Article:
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Archive for January, 2011

When I Grow Up, I Want To Be An Adult

Saturday, January 1st, 2011

The new American zeitgeist is all about being a child. We want services, but we don’t want to pay for them. We want others to take care of us, but we don’t want to care for anybody. Accountability is out. Most people don’t want to work. People want to be famous for doing nothing, look young forever, wear the latest fashions, drive the latest cars, go on fabulous vacations, have trophy houses and amazing jobs where they get paid to do nothing. The biggest dream of all? Winning the lottery and spending the rest of their lives on a beach. Basically, everyone’s greatest desire is to be a spoiled brat.

When I was a kid, I couldn’t wait to grow up. My parents had cool cocktail parties and everything was about being fifty because that was the power age. Now it’s old age. No one wants to be fifty. No one wants to be an adult. The ideal age in our current culture is twenty-four. If you are any of the other seventy-nine ages of your life, you are flawed. Taking on responsibility is selling out. Being a child for life is the goal.

I reject this paradigm. I want to be more of a grown up. I want to rise to challenges, ride the waves of life and take care of myself. I want to pay my bills, live within my means, fix my house and do all the adult things required of me without complaint. I want to feel grateful for what I have, not upset with what I don’t. And I want to accept my changing features gracefully.

Yet as I look for role models in society to help me on my quest for true adulthood, I find none. All I see around me is a mass of spoiled children crying because life is happening to them. Oh, poor me, I had a birthday. Oh, poor me, I had to go to work today. Oh, poor me, I’m underwater on my mortgage. Oh, poor me, I have a crappy job because when I had the opportunity to go to college, I turned it down. Oh, poor me, I quit high school and now I can’t even get a job. Oh, poor me, I want a new plasma TV, but I had to get tires instead. Oh, poor me, I have to take care of my children.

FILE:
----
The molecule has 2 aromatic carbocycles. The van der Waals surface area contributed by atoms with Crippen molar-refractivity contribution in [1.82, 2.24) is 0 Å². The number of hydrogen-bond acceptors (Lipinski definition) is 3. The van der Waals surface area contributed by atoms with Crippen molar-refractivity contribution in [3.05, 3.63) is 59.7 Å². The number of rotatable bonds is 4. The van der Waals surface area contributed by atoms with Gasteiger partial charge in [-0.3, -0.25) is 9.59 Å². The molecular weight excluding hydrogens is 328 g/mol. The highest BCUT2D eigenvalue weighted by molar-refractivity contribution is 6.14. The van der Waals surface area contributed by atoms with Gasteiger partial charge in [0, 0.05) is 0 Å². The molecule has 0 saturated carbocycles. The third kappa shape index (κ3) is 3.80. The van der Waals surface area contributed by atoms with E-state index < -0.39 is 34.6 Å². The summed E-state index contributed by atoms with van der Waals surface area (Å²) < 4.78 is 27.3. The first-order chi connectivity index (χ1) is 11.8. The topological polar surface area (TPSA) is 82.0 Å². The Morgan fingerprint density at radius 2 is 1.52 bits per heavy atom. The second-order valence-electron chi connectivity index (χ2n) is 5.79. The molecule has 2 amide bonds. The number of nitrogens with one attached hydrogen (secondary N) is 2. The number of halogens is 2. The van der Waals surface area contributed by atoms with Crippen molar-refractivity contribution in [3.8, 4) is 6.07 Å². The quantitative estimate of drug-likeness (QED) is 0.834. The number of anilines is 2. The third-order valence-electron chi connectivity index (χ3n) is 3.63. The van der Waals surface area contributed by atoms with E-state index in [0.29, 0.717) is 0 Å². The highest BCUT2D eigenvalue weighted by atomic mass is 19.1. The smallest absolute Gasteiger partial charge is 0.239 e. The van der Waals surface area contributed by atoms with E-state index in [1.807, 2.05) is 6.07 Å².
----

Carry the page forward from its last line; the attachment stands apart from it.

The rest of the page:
Certainly, things are changing rapidly. Certainly, living on this planet is difficult work. Certainly for baby boomers—even if you followed all the rules and did everything you were told to do—you’ve still lost your retirement and your job. Granted, it sucks. But so what? Living on this planet has always been difficult. It was much harder for our forefathers and mothers. They didn’t have washing machines. Or unemployment. Or Social Security or Medicare. But what they did have was a work ethic and an acute sense of survival. They concentrated on planting seeds today for fruition tomorrow. They spent within their means. They learned to reinvent themselves no matter what was thrown at them.

My great-grandmother, Josephine Periat, left her abusive husband in Switzerland and came to America through Ellis Island when she was 26. With my six-year-old grandfather in tow, Grandma took a ship around Cape Horn to San Francisco, got a job as a cook for a rich couple, saved money, bought a bakery, started an auto body shop, started a car dealership, grew most of her own food, embroidered a million chairs, cooked Thanksgiving dinner until she was 80 and never complained. Most people I know bitch about every single thing they’ve ever had to do.

What Grandma knew was this: life is about uncertainty. Life is about challenges. Life is about hard work. There are no guarantees and the only thing you can count on is change. Your only job is to feed, clothe and house yourself until you die. And you don’t expect others to do it for you.

But somehow we’ve lost touch with these basic principles of survival. 75% of young people today are unfit for military duty because they either didn’t graduate from high school or they’re obese or have criminal records. Only 25% of Americans have a college degree. What the HELL ARE THESE PEOPLE THINKING? What do they think their futures will hold? Unless they attend a trade school, they are SCREWED. Yet kids are dropping out by the hundreds of thousands. They don’t want to go to school and they don’t want to work, but they want to be rich and famous and drive fancy cars. HUH? How did these kids get so delusional?

Our collective dream says it all: being famous for doing nothing and living on a beach being waited on hand and foot. This dream is the perfect model of infancy. You sit in your high chair and Mommy coos over you and takes complete care of you. Babies for life. Ick.

What I want to know is how did we get this out of touch? Over the last forty years, adulthood has become equated with loss of freedom and therefore, loss of joy. When the exact opposite is true. Children are not free. They are dependent. The only people with power over themselves and their environments are self-sufficient adults. The only way for an adult to be happy is to be an adult.

Yet our youth-obsessed culture ignores this simple fact. “Adultolescence” now extends to most people under thirty. A third of all 30-year-old single men are still living with their parents. One third. My folks and ancestors owned homes and businesses and had most of their kids by that age. Not only did they care for themselves, they cared for others.

If our current trend continues, the future of America looks like this: a giant playpen full of crying babies with nuclear capabilities and no adult supervision.

©2011, Janet Periat

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